Satika Rapimsamrong has climbed the ranks of the nightlife scene as Mendy Indigo. But with nightlife events on hiatus, the DJ known for her melodic blend of electronic sub-genres has turned her other passion, food, into a booming side hustle. She talks about her new channel Shit Mendy Cooks, traveling, and how she is giving back to the local community on Koh Phangan.


Why did you start Shit Mendy Cooks, and what do you hope to achieve with the channel?


With Shit Mendy Cooks I wanted to create a platform for people to get inspired, learn more about Thai food culture, and also make food content more fun and accessible for everyone.
I’ve actually always been cooking for myself and for friends, but I just never dedicated a content channel to it. I usually posted photos of the food I cooked on my private social media accounts and then friends kept asking for more, and even wanted to order food from me and asked for recipes and cooking classes with me.
Images: Mendy Indigo with a handcrafted mortar and pestle from Krok

What’s your connection with food?


Everyone who knows me knows that I’m obsessed with food. I love to travel to places for food, and I’m also a Cookly Ambassador, which means I get to take cooking classes with locals wherever I travel.
I grew up cooking with my mom and grandmother. We would cook every meal of the day. I only realized when moving to Bangkok that many people don’t cook that often and usually eat out. But for me it’s the best feeling to go to the market, talk to the vendors, get my fresh ingredients, and take the time to cook at home.

Are you surprised by the following you’ve gained so far?


I really never expected my cooking videos would go beyond 100,000 views within a few days. It’s crazy how fast my Facebook page grew [10,000 followers and counting]. I think the lockdowns around the world contributed to that, because people are watching more online content, and there are many people who love and miss Thai food, so I guess I was at the right place at the right time.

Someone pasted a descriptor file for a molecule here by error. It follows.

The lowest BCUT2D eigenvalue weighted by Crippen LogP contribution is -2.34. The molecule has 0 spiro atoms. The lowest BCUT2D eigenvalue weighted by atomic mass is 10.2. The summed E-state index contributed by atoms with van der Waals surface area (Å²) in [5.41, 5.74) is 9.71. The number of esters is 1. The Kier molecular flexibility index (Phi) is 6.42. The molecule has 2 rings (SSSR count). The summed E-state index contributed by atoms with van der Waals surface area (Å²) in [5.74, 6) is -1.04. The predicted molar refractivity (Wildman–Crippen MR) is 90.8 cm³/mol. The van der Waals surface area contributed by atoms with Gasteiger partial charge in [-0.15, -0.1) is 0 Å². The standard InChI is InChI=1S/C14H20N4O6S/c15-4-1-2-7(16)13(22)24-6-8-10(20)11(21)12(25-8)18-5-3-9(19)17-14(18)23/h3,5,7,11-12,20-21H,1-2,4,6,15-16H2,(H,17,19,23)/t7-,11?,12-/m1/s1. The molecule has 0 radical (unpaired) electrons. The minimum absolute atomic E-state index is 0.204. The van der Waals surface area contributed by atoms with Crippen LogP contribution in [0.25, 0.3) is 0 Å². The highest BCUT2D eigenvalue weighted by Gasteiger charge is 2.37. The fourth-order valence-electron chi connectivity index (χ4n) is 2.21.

Image: Mendy Indigo on Koh Phangan

Has the pandemic encouraged you to go head-on into cooking while nightlife has been shut down globally?


Definitely! As I said, I was always into cooking, but the pandemic made me realize how passionate I really am about it and made me want to share it with others.

Does Shit Mendy Cooks offer you a backstop for whenever you decide to stop DJing (or DJ a little less)?


It’s always been my dream to combine both of my passions: music and food. I still want to conquer some more stages before retiring as a DJ, so Mendy Indigo will still be around for a while. But I’m glad to have my food project, too, which opens the door to many other opportunities. I just launched a cooking show, where I cook with my DJ friends from around the world. The first episode features Thomas from the German DJ duo Pan-Pot. The second episode will feature Seth Troxler.

Do the two professions complement one another, or have you found it difficult to juggle them?


I would say it balances me. After a late night playing, there is nothing I look more forward to the next day than taking time to cook a comforting meal at home and chill.
Image: Mendy Indigo with a yellow pike conger 

Where do your recipes come from? Any favorite dishes? 


For Thai food, I usually know the recipes from my grandmother and mom by heart, as I grew up cooking them. Other than that, I get a lot of inspiration from local people when I travel and take cooking classes. And, of course, I also get inspired by content I see online, but I always adapt any recipe to my taste, which is really a Thai thing to do.
I can’t pick one favorite dish, but I really love Isaan food and any dish that uses fermented fish sauce (plara).

How long have you been on Koh Phangan? What have you learned from the locals?


I’ve been living on Koh Phangan for almost half a year now. I’ve discovered a lot about the local culture, and especially southern Thai food culture, which is very distinct. Even on the island they have their own traditional dishes that I have never heard of before.
I also got to live with a fisherman’s family, which gave me access to a whole new (food) world. For example, I’ve learned how to prepare fish in different ways and cook some of the local recipes.

How can people try your food?


I host dinner events on the beach, private dinners at home, and cooking classes, both offline and online. People can reach out to me via my social media account @shitmendycooks. I’m also working on a new project to highlight and support the local communities and culture of Koh Phangan. People can support us by buying local products from the island. The project is called Phao Phangan (literally translated to “Phangan’s tribe”).

What can we expect from you this year?


My first cookbook!